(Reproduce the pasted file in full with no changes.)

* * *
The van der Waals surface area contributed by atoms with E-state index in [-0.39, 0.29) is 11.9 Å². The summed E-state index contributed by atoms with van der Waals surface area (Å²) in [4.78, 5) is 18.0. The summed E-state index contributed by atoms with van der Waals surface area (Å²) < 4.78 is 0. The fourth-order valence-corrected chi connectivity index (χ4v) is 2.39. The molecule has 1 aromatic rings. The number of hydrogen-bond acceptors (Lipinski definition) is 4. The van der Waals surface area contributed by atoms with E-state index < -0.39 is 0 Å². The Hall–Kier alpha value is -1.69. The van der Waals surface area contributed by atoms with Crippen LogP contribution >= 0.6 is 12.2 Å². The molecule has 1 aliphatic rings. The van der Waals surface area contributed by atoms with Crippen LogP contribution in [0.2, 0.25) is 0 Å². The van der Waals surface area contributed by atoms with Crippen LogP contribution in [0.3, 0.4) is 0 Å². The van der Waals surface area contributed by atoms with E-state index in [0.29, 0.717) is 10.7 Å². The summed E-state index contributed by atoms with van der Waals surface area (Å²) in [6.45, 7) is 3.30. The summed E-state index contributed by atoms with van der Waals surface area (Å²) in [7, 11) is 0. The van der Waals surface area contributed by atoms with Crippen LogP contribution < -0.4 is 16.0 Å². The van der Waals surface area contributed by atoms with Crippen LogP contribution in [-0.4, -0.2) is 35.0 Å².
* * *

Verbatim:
The van der Waals surface area contributed by atoms with E-state index in [-0.39, 0.29) is 11.9 Å². The summed E-state index contributed by atoms with van der Waals surface area (Å²) in [4.78, 5) is 18.0. The summed E-state index contributed by atoms with van der Waals surface area (Å²) < 4.78 is 0. The fourth-order valence-corrected chi connectivity index (χ4v) is 2.39. The molecule has 1 aromatic rings. The number of hydrogen-bond acceptors (Lipinski definition) is 4. The van der Waals surface area contributed by atoms with E-state index < -0.39 is 0 Å². The Hall–Kier alpha value is -1.69. The van der Waals surface area contributed by atoms with Crippen LogP contribution >= 0.6 is 12.2 Å². The molecule has 1 aliphatic rings. The van der Waals surface area contributed by atoms with Crippen LogP contribution in [0.2, 0.25) is 0 Å². The van der Waals surface area contributed by atoms with Crippen LogP contribution in [0.3, 0.4) is 0 Å². The van der Waals surface area contributed by atoms with E-state index in [0.29, 0.717) is 10.7 Å². The summed E-state index contributed by atoms with van der Waals surface area (Å²) in [6.45, 7) is 3.30. The summed E-state index contributed by atoms with van der Waals surface area (Å²) in [7, 11) is 0. The van der Waals surface area contributed by atoms with Crippen LogP contribution < -0.4 is 16.0 Å². The van der Waals surface area contributed by atoms with Crippen LogP contribution in [-0.4, -0.2) is 35.0 Å².